MADRID – If all goes as expected, the Spanish government will regulate the use of cannabis for medicinal purposes on June 23. For the time being, however, this is a proposal from the Health Commission to the government.
After years of waiting and claiming, medical cannabis users – an estimated 300,000 in Spain – are seeing light at the end of the tunnel of self-diagnosis, home remedies, and the black market.
Therefore, the associations representing patients demanded that the users of medicinal cannabis be put at the centre of the debate. Also, some of the people responsible for other countries’ medicinal programs and doctors and psychiatrists had their say.
The regulation proposal is still a document with no legal value of its own. However, if it gets a majority of the House, the next natural step for the government is to enact it.
Patients and experts weigh in
“Cannabis is a safe substance for the patient, not only taking into account the experience observed at the Spanish Observatory of Medicinal Cannabis (OECM) but from studies showing that cannabis is safer than other neuroactive substances used in both recreational and medical environments are used.” That is what professor Manuel Guzmán of OECM says. This association advocates regulation that in any case includes standardised preparations of cannabis and, ideally, self-cultivation.
More clarity on June 23
The PSOE is due to submit a regulatory proposal by May 30, and the other parties have 10 days to make their contributions. The next two weeks are to debate and agree on a text and validate it in the Health Committee on June 23.
Inconsistency in current policy
The hearings also highlighted the apparent inconsistency of Spain allowing – and increasingly licensing – the cultivation of cannabis for medicinal purposes, but only for export: what is grown in the country can only be sold abroad.
The urgency of regulation emphasised
On the last day, another proponent of regulation intervened. President Noemi Sánchez is President of the European Observatory for the Consumption and Cultivation of Cannabis (OECCC). She is also a Doctor of Neuroscience. She defended “a law with several avenues of entry. These included individual and collective self-growth, as well as low-cost phytopharmaceuticals”. Sánchez, herself is a medical cannabis user and a multiple sclerosis patient. Therefore, she emphasised the urgency of regulation for some patients who say they can’t wait any longer.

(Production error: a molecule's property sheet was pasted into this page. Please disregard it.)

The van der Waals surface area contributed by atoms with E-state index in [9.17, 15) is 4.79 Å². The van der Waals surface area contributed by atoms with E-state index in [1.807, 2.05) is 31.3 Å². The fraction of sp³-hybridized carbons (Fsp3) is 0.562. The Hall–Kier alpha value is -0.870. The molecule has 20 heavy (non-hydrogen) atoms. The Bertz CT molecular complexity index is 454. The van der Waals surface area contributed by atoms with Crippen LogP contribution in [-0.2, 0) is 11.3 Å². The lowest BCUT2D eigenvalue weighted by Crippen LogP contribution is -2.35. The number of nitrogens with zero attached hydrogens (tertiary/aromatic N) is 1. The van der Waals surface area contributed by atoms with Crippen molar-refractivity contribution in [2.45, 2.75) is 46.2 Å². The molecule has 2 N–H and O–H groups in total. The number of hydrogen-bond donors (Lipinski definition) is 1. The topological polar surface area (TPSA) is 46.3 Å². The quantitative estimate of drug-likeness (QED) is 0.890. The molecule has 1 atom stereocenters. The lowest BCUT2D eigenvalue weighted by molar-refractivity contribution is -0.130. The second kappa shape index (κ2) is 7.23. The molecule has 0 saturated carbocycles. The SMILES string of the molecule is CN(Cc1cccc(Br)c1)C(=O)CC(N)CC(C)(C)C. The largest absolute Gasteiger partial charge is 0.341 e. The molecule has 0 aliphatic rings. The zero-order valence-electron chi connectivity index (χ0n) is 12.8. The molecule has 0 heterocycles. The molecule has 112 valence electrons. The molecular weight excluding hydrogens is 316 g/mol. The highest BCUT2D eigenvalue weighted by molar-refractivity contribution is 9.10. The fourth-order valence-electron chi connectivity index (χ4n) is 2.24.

More lax regulation needed
However, it must be made clear who should prescribe medicinal cannabis. And, furthermore, which products will be legal and who can use them. Associations such as the OECM are arguing for a somewhat more lax regulation that would allow the use of cannabis oils, standardised preparations, or master formulas that can be made for each patient in ad hoc pharmacies.
Not so clear
The PSOE, which is responsible for drafting the proposal, is not so clear. However, the proposal can be amended later by the different groups. “The roadmap is legal and health security, [issuance] on medical prescription and under the umbrella of the Spanish Agency for Medicines and Health Products (AEMPS). Anything dispensed to a person must have a medical prescription and the drugs must be proposed and approved by AEMPS.”
A lot of support for the proposal
Most parties in parliament are in favour of regulation, with Vox already vehemently opposed and the PP probably too. However, a clear statement has not yet been made about it. Expectations are high because. However, if there is no regulation, this would be a major setback for a large group of people. The reality is that according to the aforementioned associations in Spain, 300,000 patients use cannabis on the black market.
Debate in Spain is ideological
A circumstance that arises in the Spanish case and which surprises both patients and some MEPs – especially those in favour of the regulation – is that in Spain the debate is marked by the left-right axis. Except for the PNV and the unknown number of Catalan nationalists from Junts and the PDeCAT, the left supports the regulation and the right rejects it. “This issue should not be a left or right issue,” Muñoz said. “It’s a health issue”. The PP leans towards a “no” because the party deems the evidence regarding the medicinal value of cannabis insufficient.
Role cannabis clubs
Another thing that remains to be resolved is the role that will remain for the cannabis clubs and associations. According to the PSOE’s stance, it does not appear that the legal limbo in which they find themselves will change in this normative movement. Parties such as UP or organisations such as the OECCC have asked, however, parties such as UP or organisations such as the OECCC have requested “that the peculiarities of the Spanish case be taken into account, such as the widespread of home cultivation and cannabis clubs”.